Not Impossible Now: What’s the significance of the name of the company?
Shivani: "Sama" actually means "equal" in Sanskrit. And we're all about providing equal hope and dignity to people around the world by providing them access to healthcare.
And how are you seeking to achieve that goal?
At Samahope we basically crowd-fund for pretty amazing doctors who are working to provide critical medical care to women and children in poor communities around the world. These patients wouldn't be able to provide care for themselves and are suffering from debilitating health conditions that require surgical care.
The doctors we spotlight on our website are trying to bridge the gap that exists for access to care. We've found that [these doctors] actually all have the capacity to treat more patients but just lack the funding to do so. So we said, "Why not use power of the crowd, the power of crowd-funding, the power of the internet and really create a channel of funds by pooling donations from donors all over the world to support their work, and also bring awareness to the conditions that they're treating, which often are neglected."
In a practical sense, for the doctors who are part of your network, do you raise the funds and then approach doctors in certain areas and say, "Look we can pay you instead of the patients having to pay you." Or, are these doctors coming to you and saying, "I would love to be able to do this work but I can't afford it."
We first find the medical partners in these communities, which are often really rural and remote. These are charity clinics and hospitals that are the equivalent to a 501(c)(3) non-profit here in the US - because they cater to the poorest of the poor in those areas.
We do diligence on these partners, we make sure they're really credible, that they're doing the work that our donors can feel confident in providing contributions towards. Once we've understood what their needs are and built a relationship with them, we say, "Okay, where do you actually have the biggest challenge? Where do you have the biggest demand when it comes to medical treatments? And what are you not able to fund right now?" Because, what we're trying to do is not duplicate existing funding sources, we're trying to add to their resources, so that we can increase their capacity to serve poor people.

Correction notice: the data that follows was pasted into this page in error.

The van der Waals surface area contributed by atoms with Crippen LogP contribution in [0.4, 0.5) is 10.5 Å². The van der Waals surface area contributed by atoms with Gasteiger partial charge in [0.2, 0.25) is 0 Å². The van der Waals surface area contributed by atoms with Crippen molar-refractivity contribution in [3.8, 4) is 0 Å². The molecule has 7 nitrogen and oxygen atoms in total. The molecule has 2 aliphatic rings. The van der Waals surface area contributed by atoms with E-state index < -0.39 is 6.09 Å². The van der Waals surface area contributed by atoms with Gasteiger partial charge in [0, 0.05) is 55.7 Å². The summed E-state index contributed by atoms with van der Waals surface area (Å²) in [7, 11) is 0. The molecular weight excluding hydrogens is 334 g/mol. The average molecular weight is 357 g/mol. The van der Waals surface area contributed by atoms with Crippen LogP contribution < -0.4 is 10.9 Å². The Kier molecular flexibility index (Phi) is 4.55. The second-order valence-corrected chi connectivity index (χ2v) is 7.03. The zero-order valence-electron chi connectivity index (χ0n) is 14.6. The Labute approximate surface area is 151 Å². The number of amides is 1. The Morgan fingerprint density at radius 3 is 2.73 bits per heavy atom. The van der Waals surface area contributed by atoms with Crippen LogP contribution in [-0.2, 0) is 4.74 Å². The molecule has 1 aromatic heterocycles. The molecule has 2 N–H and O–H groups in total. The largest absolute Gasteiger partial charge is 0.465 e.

Do the patients know that their doctors are being subsidized by samahope?
The patients do know that Samahope is a source of funding for these doctors, but what we're funding are the treatments. So we'll find out from our partners, "What are those treatments that you have a challenge funding? For example, it could be a birth injury, or burn repair surgery. Many of our doctors are reconstructive surgeons, and they treat patients who suffer from really severe burns that lead to disabilities. We look at the cost holistically. It could cost $300 or $500 dollars to perform that surgery, a really low cost, but then there's pre-care, post-care, housing the patients, and transferring patients to the site.
Have you received emails or any correspondence from patients who've benefited from Samahope?
Yeah, we have. It's pretty phenomenal to hear the stories of impact that these doctors have had on these peoples' lives. Every donor who supports a doctor's work gets a monthly report of the patients who were treated as a result of their support, and a story from a patient articulating the impact that its had on their lives.
What's one of the stories that has touched you most over the course of samahope's operations?
I went to Nepal to visit one of our doctors who does reconstructive surgeries, primarily for burns. And I met a two-year-old, Bishal, who comes from a fairly rural area, the hills and mountains of Nepal where it gets really cold (as you can imagine) in the winter months.
One of those nights, the boy actually crawled into the fire that the family uses as a source of warmth and light, because they don't have access to a reliable electricity source and, unfortunately, Bishal suffered multiple burns on his face and his arms that were very significant. He lost use of his hands as a result of his burns as it made the skin fuse at contact.